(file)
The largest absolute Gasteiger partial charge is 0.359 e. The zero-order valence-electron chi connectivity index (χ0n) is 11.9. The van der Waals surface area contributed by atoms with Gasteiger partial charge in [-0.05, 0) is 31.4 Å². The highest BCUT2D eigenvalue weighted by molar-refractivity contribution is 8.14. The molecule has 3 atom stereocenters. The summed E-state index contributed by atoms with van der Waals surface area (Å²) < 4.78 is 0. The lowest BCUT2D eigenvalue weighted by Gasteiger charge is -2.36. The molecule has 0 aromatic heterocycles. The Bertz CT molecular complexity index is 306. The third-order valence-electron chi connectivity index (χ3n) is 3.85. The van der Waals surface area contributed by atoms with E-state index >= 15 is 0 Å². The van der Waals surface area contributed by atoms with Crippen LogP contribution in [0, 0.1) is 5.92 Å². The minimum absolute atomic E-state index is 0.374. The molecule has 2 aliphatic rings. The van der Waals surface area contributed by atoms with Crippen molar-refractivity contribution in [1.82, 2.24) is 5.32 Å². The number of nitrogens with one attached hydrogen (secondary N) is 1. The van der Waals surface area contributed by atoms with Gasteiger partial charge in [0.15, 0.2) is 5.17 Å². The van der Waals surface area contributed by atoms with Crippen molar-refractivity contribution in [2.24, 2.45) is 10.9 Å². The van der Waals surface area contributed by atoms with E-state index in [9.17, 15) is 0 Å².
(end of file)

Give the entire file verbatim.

The largest absolute Gasteiger partial charge is 0.359 e. The zero-order valence-electron chi connectivity index (χ0n) is 11.9. The van der Waals surface area contributed by atoms with Gasteiger partial charge in [-0.05, 0) is 31.4 Å². The highest BCUT2D eigenvalue weighted by molar-refractivity contribution is 8.14. The molecule has 3 atom stereocenters. The summed E-state index contributed by atoms with van der Waals surface area (Å²) < 4.78 is 0. The lowest BCUT2D eigenvalue weighted by Gasteiger charge is -2.36. The molecule has 0 aromatic heterocycles. The Bertz CT molecular complexity index is 306. The third-order valence-electron chi connectivity index (χ3n) is 3.85. The van der Waals surface area contributed by atoms with E-state index >= 15 is 0 Å². The van der Waals surface area contributed by atoms with Crippen LogP contribution in [0, 0.1) is 5.92 Å². The minimum absolute atomic E-state index is 0.374. The molecule has 2 aliphatic rings. The van der Waals surface area contributed by atoms with Crippen molar-refractivity contribution in [1.82, 2.24) is 5.32 Å². The number of nitrogens with one attached hydrogen (secondary N) is 1. The van der Waals surface area contributed by atoms with Gasteiger partial charge in [0.15, 0.2) is 5.17 Å². The van der Waals surface area contributed by atoms with Crippen molar-refractivity contribution in [2.24, 2.45) is 10.9 Å². The van der Waals surface area contributed by atoms with E-state index in [9.17, 15) is 0 Å².